Less landfill for Lancashire's waste - but what will take its place?
More of Lancashire’s waste could be burned in future as part of plans to reduce the county’s reliance on landfill.
Lancashire County Council is set to begin the procurement process for a £600m contract that will determine how its non-recyclable rubbish is disposed of for at least 15 years.
Around half of the 400,000 tonnes of so-called ‘residual waste’ in the region is treated at processing plants at Farington and Thornton – where 96 percent of it is kept out of landfill by extracting recyclable material which has not previously been separated out and using the rest to create refuse-derived fuel and compost.
However, there is no such facility in the east of the county – meaning that non-recyclable waste from that area goes to landfill.
County Hall’s landfill contract ends in 2025 and the authority is now beginning the search for one or more providers to “thermally treat” its residual rubbish – and only bury waste that cannot be treated in any other way.
Papers presented to cabinet members state that the council will seek “a technology which is proven in terms of both its operational and environmental performance”.
Conservative council leader Geoff Driver said that the proposed arrangement would “not impact on our desire and ambition to meet government targets for recycling”, adding that the plans were deliberately non-specific at this stage about the process which would eventually be adopted.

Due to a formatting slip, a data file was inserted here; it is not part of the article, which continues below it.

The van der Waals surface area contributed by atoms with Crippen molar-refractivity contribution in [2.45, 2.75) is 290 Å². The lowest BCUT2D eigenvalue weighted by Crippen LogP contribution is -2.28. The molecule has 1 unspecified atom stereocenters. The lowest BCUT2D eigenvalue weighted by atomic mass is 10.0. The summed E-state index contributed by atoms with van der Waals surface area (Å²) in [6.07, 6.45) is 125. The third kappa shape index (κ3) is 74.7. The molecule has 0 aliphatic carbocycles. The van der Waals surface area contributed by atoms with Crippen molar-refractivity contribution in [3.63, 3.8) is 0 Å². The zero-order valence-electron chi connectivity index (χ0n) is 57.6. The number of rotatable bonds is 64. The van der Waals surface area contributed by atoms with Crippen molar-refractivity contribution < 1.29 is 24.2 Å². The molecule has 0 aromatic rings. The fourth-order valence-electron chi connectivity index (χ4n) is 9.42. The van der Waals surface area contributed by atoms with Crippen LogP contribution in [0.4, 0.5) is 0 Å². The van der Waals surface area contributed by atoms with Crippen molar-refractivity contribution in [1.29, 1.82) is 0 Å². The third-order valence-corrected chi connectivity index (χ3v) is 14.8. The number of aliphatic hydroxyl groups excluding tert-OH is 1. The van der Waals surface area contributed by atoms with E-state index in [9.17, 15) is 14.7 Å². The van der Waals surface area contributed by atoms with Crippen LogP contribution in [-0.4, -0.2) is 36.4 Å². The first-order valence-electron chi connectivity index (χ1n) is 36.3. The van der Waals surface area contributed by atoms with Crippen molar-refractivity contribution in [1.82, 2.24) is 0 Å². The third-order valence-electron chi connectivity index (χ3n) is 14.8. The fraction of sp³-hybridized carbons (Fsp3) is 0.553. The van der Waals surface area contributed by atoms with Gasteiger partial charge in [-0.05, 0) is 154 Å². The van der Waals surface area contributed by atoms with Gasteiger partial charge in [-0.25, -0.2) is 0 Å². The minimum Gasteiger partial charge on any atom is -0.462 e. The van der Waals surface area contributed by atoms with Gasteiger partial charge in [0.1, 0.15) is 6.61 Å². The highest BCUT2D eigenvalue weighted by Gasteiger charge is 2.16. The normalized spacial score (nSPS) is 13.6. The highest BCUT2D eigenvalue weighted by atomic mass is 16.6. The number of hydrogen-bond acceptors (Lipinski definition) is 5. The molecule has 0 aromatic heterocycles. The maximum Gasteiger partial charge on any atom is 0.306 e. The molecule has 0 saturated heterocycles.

“Not only is there a lot of technology out there, but it is developing all the time and we want to make sure we can take full advantage of that,” he said.
Labour opposition leader Azhar Ali was broadly supportive of the plans, but warned that residents would want reassurance that the thermal treatment did not equate to the traditional concept of incineration.
“This has all the potential to be a great success or very controversial amongst some of the communities we serve,” he added.
There are several methods of thermal incineration currently available, including combustion, gasification and a thermal degradation process known as pyrolysis. Cabinet papers reveal that new thermal treatment infrastructure could be developed within or outside of Lancashire.
For the duration of the proposed contract – which could be extended to run through until 2050 – between 250,000 and 300,000 tonnes of residual waste a year is expected to be generated. However, members were warned that Lancashire could be left without sufficient treatment capacity if it does not manage to reduce the annual volume form the current 400,000 tonnes.
Speaking after the meeting, Preston West Liberal Democrat county councillor John Potter urged caution before the authority commits itself to a long-term contract.
“I'm happy to be moving away from landfill, because that’s the worst thing you can do with waste – but burning it is still the second-worst option.
“I accept that we will need some incineration capacity, but this looks like we’re expecting only a 25 percent reduction in our waste by 2050, which isn’t good enough – the country
is supposed to be carbon neutral by then.
“The devil will be in the detail with the contract, but committing ourselves to burning that amount of waste probably isn’t the way forward,” County Cllr Potter added.
There are currently three energy from waste incinerators with planning permission in Lancashire – at Ribbleton in Preston, Heysham and Blackburn.
Local authorities are expected to recycle half of their rubbish by the end of this year, rising to 65 percent within 15 years.